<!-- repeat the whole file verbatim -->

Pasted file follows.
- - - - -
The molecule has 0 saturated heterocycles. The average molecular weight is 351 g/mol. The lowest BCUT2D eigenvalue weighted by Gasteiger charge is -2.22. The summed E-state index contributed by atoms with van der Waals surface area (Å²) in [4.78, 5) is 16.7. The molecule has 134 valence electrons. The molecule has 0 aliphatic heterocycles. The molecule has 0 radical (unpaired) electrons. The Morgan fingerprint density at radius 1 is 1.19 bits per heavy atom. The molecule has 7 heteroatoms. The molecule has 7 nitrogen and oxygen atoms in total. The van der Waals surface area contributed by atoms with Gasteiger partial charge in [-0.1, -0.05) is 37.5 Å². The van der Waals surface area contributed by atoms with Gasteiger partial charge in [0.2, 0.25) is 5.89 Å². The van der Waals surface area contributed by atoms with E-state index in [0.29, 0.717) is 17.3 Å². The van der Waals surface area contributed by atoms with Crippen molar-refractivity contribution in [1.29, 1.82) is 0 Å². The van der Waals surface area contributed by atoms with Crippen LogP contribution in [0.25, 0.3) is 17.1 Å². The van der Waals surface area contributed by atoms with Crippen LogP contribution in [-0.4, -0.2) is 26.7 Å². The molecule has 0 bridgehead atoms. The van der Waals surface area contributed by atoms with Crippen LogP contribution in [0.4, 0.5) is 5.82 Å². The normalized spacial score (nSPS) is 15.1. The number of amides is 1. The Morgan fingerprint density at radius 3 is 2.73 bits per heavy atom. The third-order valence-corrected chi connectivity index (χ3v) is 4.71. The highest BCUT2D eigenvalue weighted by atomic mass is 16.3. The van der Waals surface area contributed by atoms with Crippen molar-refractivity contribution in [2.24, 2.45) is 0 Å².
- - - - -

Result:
The molecule has 0 saturated heterocycles. The average molecular weight is 351 g/mol. The lowest BCUT2D eigenvalue weighted by Gasteiger charge is -2.22. The summed E-state index contributed by atoms with van der Waals surface area (Å²) in [4.78, 5) is 16.7. The molecule has 134 valence electrons. The molecule has 0 aliphatic heterocycles. The molecule has 0 radical (unpaired) electrons. The Morgan fingerprint density at radius 1 is 1.19 bits per heavy atom. The molecule has 7 heteroatoms. The molecule has 7 nitrogen and oxygen atoms in total. The van der Waals surface area contributed by atoms with Gasteiger partial charge in [-0.1, -0.05) is 37.5 Å². The van der Waals surface area contributed by atoms with Gasteiger partial charge in [0.2, 0.25) is 5.89 Å². The van der Waals surface area contributed by atoms with E-state index in [0.29, 0.717) is 17.3 Å². The van der Waals surface area contributed by atoms with Crippen molar-refractivity contribution in [1.29, 1.82) is 0 Å². The van der Waals surface area contributed by atoms with Crippen LogP contribution in [0.25, 0.3) is 17.1 Å². The van der Waals surface area contributed by atoms with Crippen LogP contribution in [-0.4, -0.2) is 26.7 Å². The molecule has 0 bridgehead atoms. The van der Waals surface area contributed by atoms with Crippen LogP contribution in [0.4, 0.5) is 5.82 Å². The normalized spacial score (nSPS) is 15.1. The number of amides is 1. The Morgan fingerprint density at radius 3 is 2.73 bits per heavy atom. The third-order valence-corrected chi connectivity index (χ3v) is 4.71. The highest BCUT2D eigenvalue weighted by atomic mass is 16.3. The van der Waals surface area contributed by atoms with Crippen molar-refractivity contribution in [2.24, 2.45) is 0 Å².